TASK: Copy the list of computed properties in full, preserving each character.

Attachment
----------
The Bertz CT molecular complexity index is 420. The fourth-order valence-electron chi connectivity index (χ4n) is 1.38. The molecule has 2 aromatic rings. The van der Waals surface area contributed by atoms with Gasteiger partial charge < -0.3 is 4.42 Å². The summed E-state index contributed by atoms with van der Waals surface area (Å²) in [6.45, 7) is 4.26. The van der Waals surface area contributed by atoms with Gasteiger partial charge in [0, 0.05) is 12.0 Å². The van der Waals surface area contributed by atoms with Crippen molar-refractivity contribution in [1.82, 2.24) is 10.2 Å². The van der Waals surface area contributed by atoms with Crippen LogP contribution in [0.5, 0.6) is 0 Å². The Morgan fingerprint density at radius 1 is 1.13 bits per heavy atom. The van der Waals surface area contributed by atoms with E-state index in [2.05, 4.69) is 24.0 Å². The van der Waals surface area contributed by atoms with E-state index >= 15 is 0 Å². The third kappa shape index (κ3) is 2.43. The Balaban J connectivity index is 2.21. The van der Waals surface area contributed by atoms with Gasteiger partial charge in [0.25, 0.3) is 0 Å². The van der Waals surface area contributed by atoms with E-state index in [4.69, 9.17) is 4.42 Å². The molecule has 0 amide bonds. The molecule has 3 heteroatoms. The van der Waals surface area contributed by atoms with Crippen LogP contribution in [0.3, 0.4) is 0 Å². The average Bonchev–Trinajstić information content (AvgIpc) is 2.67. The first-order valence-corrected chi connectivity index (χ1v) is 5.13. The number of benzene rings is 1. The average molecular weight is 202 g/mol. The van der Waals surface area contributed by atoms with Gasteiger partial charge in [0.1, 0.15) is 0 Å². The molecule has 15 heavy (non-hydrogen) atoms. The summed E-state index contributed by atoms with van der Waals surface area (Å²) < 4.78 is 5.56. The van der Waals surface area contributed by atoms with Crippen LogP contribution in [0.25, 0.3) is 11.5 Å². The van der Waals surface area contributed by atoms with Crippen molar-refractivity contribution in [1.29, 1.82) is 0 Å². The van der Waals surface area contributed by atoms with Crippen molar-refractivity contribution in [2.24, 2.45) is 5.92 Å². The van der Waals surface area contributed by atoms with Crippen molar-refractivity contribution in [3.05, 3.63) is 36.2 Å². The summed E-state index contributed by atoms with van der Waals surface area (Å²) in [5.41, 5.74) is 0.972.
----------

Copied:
The Bertz CT molecular complexity index is 420. The fourth-order valence-electron chi connectivity index (χ4n) is 1.38. The molecule has 2 aromatic rings. The van der Waals surface area contributed by atoms with Gasteiger partial charge < -0.3 is 4.42 Å². The summed E-state index contributed by atoms with van der Waals surface area (Å²) in [6.45, 7) is 4.26. The van der Waals surface area contributed by atoms with Gasteiger partial charge in [0, 0.05) is 12.0 Å². The van der Waals surface area contributed by atoms with Crippen molar-refractivity contribution in [1.82, 2.24) is 10.2 Å². The van der Waals surface area contributed by atoms with Crippen LogP contribution in [0.5, 0.6) is 0 Å². The Morgan fingerprint density at radius 1 is 1.13 bits per heavy atom. The van der Waals surface area contributed by atoms with E-state index in [2.05, 4.69) is 24.0 Å². The van der Waals surface area contributed by atoms with E-state index >= 15 is 0 Å². The third kappa shape index (κ3) is 2.43. The Balaban J connectivity index is 2.21. The van der Waals surface area contributed by atoms with Gasteiger partial charge in [0.25, 0.3) is 0 Å². The van der Waals surface area contributed by atoms with E-state index in [4.69, 9.17) is 4.42 Å². The molecule has 0 amide bonds. The molecule has 3 heteroatoms. The van der Waals surface area contributed by atoms with Crippen LogP contribution in [0.3, 0.4) is 0 Å². The average Bonchev–Trinajstić information content (AvgIpc) is 2.67. The first-order valence-corrected chi connectivity index (χ1v) is 5.13. The number of benzene rings is 1. The average molecular weight is 202 g/mol. The van der Waals surface area contributed by atoms with Gasteiger partial charge in [0.1, 0.15) is 0 Å². The molecule has 15 heavy (non-hydrogen) atoms. The summed E-state index contributed by atoms with van der Waals surface area (Å²) < 4.78 is 5.56. The van der Waals surface area contributed by atoms with Crippen LogP contribution in [0.25, 0.3) is 11.5 Å². The van der Waals surface area contributed by atoms with Crippen molar-refractivity contribution in [1.29, 1.82) is 0 Å². The van der Waals surface area contributed by atoms with Crippen molar-refractivity contribution in [2.24, 2.45) is 5.92 Å². The van der Waals surface area contributed by atoms with Crippen molar-refractivity contribution in [3.05, 3.63) is 36.2 Å². The summed E-state index contributed by atoms with van der Waals surface area (Å²) in [5.41, 5.74) is 0.972.